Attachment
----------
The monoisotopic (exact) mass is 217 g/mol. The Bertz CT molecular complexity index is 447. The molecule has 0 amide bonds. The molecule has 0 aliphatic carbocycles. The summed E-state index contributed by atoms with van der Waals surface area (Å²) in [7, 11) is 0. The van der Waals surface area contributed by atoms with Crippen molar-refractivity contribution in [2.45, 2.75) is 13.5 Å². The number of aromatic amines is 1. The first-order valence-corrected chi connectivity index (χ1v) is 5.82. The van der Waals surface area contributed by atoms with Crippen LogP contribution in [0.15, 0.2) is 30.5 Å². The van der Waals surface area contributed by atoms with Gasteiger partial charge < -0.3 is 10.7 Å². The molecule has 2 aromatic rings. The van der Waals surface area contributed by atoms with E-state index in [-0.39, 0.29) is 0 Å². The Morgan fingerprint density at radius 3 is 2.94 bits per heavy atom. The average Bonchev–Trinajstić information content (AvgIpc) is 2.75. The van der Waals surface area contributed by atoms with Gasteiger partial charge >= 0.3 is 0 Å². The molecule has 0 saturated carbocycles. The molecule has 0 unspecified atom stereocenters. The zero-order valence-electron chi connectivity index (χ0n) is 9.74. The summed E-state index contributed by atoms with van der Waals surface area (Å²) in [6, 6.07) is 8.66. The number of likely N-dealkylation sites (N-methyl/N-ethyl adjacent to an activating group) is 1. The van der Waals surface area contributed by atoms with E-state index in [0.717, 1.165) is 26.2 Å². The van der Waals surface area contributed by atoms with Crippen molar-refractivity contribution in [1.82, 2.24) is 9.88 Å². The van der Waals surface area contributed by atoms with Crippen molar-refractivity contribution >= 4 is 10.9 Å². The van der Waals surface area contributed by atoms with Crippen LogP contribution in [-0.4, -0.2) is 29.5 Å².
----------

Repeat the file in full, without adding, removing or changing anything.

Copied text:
The monoisotopic (exact) mass is 217 g/mol. The Bertz CT molecular complexity index is 447. The molecule has 0 amide bonds. The molecule has 0 aliphatic carbocycles. The summed E-state index contributed by atoms with van der Waals surface area (Å²) in [7, 11) is 0. The van der Waals surface area contributed by atoms with Crippen molar-refractivity contribution in [2.45, 2.75) is 13.5 Å². The number of aromatic amines is 1. The first-order valence-corrected chi connectivity index (χ1v) is 5.82. The van der Waals surface area contributed by atoms with Crippen LogP contribution in [0.15, 0.2) is 30.5 Å². The van der Waals surface area contributed by atoms with Gasteiger partial charge < -0.3 is 10.7 Å². The molecule has 2 aromatic rings. The van der Waals surface area contributed by atoms with E-state index in [-0.39, 0.29) is 0 Å². The Morgan fingerprint density at radius 3 is 2.94 bits per heavy atom. The average Bonchev–Trinajstić information content (AvgIpc) is 2.75. The van der Waals surface area contributed by atoms with Gasteiger partial charge >= 0.3 is 0 Å². The molecule has 0 saturated carbocycles. The molecule has 0 unspecified atom stereocenters. The zero-order valence-electron chi connectivity index (χ0n) is 9.74. The summed E-state index contributed by atoms with van der Waals surface area (Å²) in [6, 6.07) is 8.66. The number of likely N-dealkylation sites (N-methyl/N-ethyl adjacent to an activating group) is 1. The van der Waals surface area contributed by atoms with E-state index in [0.717, 1.165) is 26.2 Å². The van der Waals surface area contributed by atoms with Crippen molar-refractivity contribution in [1.82, 2.24) is 9.88 Å². The van der Waals surface area contributed by atoms with Crippen molar-refractivity contribution >= 4 is 10.9 Å². The van der Waals surface area contributed by atoms with Crippen LogP contribution in [-0.4, -0.2) is 29.5 Å².